Social Work Malpractice Insurance
(Here's what you need to know about Social Work Malpractice Insurance)
Social workers are involved in many activities dealing with everything from youth work to helping the aging to working with those suffering from HIV/AIDS. As a company or an individual offering services in the area of social work, you are faced with a number of risks associated with the work you do.
You may also have to satisfy certain contractual requirements in order to begin an assignment from a client. Social work malpractice insurance can provide needed protection.
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Social Worker Facts
- The Bureau of Labor reports that there are about 650,000 social workers in the U.S.
- There are two main types of social workers -- direct service and clinical
- The demand for social workers is expected to grow 25% by 2020
What Is Social Worker Insurance?
Whether you run a company or are a sole practitioner, you will need certain basic insurance coverages:
- Property insurance for your real property (if you own your own building).
- Coverage for your business furniture, equipment and office supplies.
- General liability insurance to protect you against bodily injury or property damage you may cause.
- Professional liability to protect you against allegations of errors or omissions in your work.
- Automobile liability insurance, if your company owns vehicles or you drive a personal vehicle in the course of your work day.
- Non-owned auto coverage if you do not own vehicles but your employees drive their vehicles on your business.
- Workers compensation coverage in case your employees suffer work-related illnesses or injuries.
Why Do I Need Professional Liability Insurance?
If you are responsible for bodily injury or property damage to another person, your general liability policy will protect you against claims and lawsuits.
But if you are accused of committing an error or omission in your work that has caused another person or firm to suffer damages, your general liability policy will not cover you. For this kind of claim, you must carry professional liability, also known as errors and omissions insurance.
Even if you feel you do not need social work malpractice insurance, it will probably be required of you if you sign a contract to provide professional social work services.
A professional liability policy will provide defense coverage on your behalf, even if a claim is unfounded. Defense costs can often equal the amount of a potential judgment.
Malpractice insurance for social workers needs to be carefully crafted to mitigate the risks you face in your line of work. Work with a knowledgeable local agent when seeking this and other business insurance to ensure that you meet all state regulations, and get a customized policy just for you.
It is very common for a firm or individual doing social work to be offered a contract by a third party. Such a contract will almost certainly require you to assume responsibility for liability that would not otherwise be yours, such as:
- Additional named insured coverage: Makes your client an additional insured under your insurance policies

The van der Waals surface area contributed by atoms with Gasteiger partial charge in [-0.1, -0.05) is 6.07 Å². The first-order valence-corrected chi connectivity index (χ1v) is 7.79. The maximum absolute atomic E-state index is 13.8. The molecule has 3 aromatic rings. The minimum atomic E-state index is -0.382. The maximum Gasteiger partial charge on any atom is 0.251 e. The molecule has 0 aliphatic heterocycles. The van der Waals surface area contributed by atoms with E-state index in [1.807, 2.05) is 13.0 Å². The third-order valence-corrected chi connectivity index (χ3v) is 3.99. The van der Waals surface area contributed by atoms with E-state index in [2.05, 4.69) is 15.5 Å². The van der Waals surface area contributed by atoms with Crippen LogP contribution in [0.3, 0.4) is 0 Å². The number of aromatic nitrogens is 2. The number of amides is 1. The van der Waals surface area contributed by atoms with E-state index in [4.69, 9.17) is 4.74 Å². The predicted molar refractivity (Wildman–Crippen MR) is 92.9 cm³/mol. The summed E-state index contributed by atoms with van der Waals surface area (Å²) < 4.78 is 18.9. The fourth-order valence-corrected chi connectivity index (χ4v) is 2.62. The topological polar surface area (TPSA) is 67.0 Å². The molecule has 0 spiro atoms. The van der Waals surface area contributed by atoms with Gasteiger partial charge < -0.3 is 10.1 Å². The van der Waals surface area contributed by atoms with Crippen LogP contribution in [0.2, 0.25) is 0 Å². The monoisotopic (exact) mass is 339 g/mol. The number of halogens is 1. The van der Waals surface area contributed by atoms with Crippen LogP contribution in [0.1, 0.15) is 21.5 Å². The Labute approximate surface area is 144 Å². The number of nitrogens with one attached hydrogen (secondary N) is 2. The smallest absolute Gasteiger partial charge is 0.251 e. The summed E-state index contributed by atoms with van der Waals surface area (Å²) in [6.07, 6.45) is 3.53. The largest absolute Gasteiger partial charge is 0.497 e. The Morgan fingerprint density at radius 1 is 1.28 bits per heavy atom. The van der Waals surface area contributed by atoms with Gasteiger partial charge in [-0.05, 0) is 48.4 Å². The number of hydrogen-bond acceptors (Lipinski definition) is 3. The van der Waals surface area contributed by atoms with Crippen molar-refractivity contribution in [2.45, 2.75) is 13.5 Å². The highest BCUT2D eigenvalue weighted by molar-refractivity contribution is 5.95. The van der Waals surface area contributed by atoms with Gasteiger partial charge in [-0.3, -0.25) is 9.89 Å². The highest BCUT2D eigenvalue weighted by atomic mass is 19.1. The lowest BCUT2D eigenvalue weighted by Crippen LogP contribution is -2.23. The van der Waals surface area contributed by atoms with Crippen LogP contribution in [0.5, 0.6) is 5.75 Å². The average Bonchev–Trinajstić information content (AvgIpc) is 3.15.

- Waiver of subrogation: Places responsibility for recouping payment from a responsible party with your insurance company
- A primary and non-contributory clause: Frees your client from the responsibility of contributing to a loss.
- Broad form contractual liability: This means you agree to hold your client harmless from any claims arising from your activity.
You will probably be required to provide your client with a certificate of insurance documenting that all these requirements have been met.
Designing a complete business insurance package that meets all your needs is a job for an experienced agent. Make sure the agent you're working with represents a highly rated insurer and has a strong understanding of the risks you face at work each day.
What Is a Waiver of Subrogation?
In some situations, your insurance company will pay a claim on your behalf and then inherit your rights to recoup its payment from others who might be partially responsible.
Such an action is called subrogation. By contractually waiving your rights of subrogation against your client you are preventing your insurance company from seeking redress from them, even if they might be partially responsible for a loss.
Note that you must be sure that your policy allows you to waive these rights. Only a properly designed social work malpractice insurance program will provide the type of contractual liability you need.
What Is a Primary and Non-Contributory Clause?
In some situations both your policy and your client's insurance policy might provide coverage for a claim. By agreeing to make your policy primary and non-contributory you are freeing your client from the responsibility of contributing to the loss.
It might seem unreasonable to you that you are forced to give up certain rights in order to obtain a contract for work. However, such provisions are standard in the industry and the important thing for you is to be sure that your insurance coverage recognizes these conditions.
This is why it is critical to work with an agent who understands social worker liability insurance.
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Helping other people solve their problems and better their lives can be very rewarding work. Like any other business, however, it comes with risks that can undermine your financial well-being. A properly written insurance program can free you from the worry of an uncovered loss.
There are no standard policies in the area of social worker liability insurance. Coverage and wording can differ dramatically from one insurance company to another. Before committing to a policy ask for a sample contract and review it with your independent agent and your attorney.